Object of the Month - November 2023

30 November, 2023

First World War Officer’s Tunic

Our November Object of the Month is a Royal Artillery Officer’s Service Dress Tunic, 1913 Pattern which belonged to Captain Joseph W. Hillyard of the Royal Field Artillery (RFA). The tunic has four Overseas Service chevrons on the right lower sleeve and three Captain’s pips on each lower sleeve. It also bears Royal Artillery flaming grenade collar badges on each side of the collar.

Joseph Wilfrid Hillyard was born on 16th May 1888 and was a farmer before he joined the North Riding Territorial Force. Our research indicates that he served in the Territorial Force from 1909 to 1912 and rejoined the North Riding Battery RFA of the 2nd Northumbrian Brigade on 9th September 1914, following the outbreak of war.

In November 1914, Hillyard served as a 2nd Lieutenant with the 50th Northumberland Divisional Ammunition Column (DAC). DACs were an integral part of the RFA and were made up of Gunners, Drivers or Bombardiers equipped with horse drawn ammunition wagons. They had the dangerous role of delivering ammunition to the front line Batteries, and also collecting the spent brass cartridge cases plus any unused ammunition after a unit had moved on. They were often in considerable danger when they moved ammunition forward to front line positions. DACs worked with not only their own Divisions but could be called on to supply any unit during an action. They were also required to replace casualties in the units they were supplying as well as their horses, wagons and supplies. Although they were not classified as front line troops, soldiers serving in DACs were often killed in action or died of wounds. Records show that three members of Lt. Hillyard’s DAC were killed over the period September to October 1916, during the Battle of the Somme.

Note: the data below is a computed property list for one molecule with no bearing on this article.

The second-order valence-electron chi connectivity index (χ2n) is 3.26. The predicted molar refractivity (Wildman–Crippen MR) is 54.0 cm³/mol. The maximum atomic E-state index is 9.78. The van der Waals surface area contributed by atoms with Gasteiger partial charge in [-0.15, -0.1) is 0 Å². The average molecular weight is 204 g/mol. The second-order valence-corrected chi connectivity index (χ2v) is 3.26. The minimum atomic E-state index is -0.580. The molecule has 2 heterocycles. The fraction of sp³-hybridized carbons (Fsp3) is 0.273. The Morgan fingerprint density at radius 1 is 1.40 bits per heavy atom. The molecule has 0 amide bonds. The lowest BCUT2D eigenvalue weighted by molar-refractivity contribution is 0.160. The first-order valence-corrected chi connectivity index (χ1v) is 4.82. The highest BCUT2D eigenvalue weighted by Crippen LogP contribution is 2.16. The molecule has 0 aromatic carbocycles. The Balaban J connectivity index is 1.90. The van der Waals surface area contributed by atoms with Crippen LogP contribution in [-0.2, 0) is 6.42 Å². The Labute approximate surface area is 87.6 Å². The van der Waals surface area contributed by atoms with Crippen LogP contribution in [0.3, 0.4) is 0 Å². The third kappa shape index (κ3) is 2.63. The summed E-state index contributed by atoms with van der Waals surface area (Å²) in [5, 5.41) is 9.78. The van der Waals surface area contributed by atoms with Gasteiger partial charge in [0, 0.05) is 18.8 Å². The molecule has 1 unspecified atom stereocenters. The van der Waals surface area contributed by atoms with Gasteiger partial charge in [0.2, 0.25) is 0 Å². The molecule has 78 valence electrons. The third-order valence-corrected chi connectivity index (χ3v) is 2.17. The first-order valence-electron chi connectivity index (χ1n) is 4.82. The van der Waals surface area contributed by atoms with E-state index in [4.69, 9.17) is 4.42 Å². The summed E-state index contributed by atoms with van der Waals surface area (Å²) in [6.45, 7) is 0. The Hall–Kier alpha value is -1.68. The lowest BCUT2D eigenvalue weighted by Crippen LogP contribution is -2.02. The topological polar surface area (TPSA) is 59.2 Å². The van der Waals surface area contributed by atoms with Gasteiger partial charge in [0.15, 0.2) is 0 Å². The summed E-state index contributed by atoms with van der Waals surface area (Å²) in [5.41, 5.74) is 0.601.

Joseph Hillyard was promoted to Lieutenant as of 1st June 1916. He was subsequently made acting Captain in January 1919. On 16th April 1919 he relinquished his acting rank of Captain upon ceasing to be employed. Having served in France, he was entitled to the 1914/15 Star, British War Medal and the Allied Victory Medal, although there are no medal ribbons present on the tunic.  

Donated with the tunic were some handwritten songs and a poem, entitled “The Gunner’s Lament” which contains the following poignant lines:

I’m tired of building funkpits and filling bags with sand,

I’m tired of jam and marmalade, of Pinks and Sicklers jams,

I’m tired of sleeping fitfully upon a cellar floor,

And gulping down cold bacon at the early hour of four.

I’m tired of buying eggs and milks in execrable French

And tired of crunching down that foul communications trench.

But a gladsome time is coming, there’s a joyous time in store,

When the crumpats crump no longer and the whizzbangs bang no more.

When I leave that cursed cellar, mount the stairs instead,

For a room that sports a carpet & has sheets upon the bed.”  

49,076 soldiers from the Royal Artillery were killed in the First World War. May they rest in peace.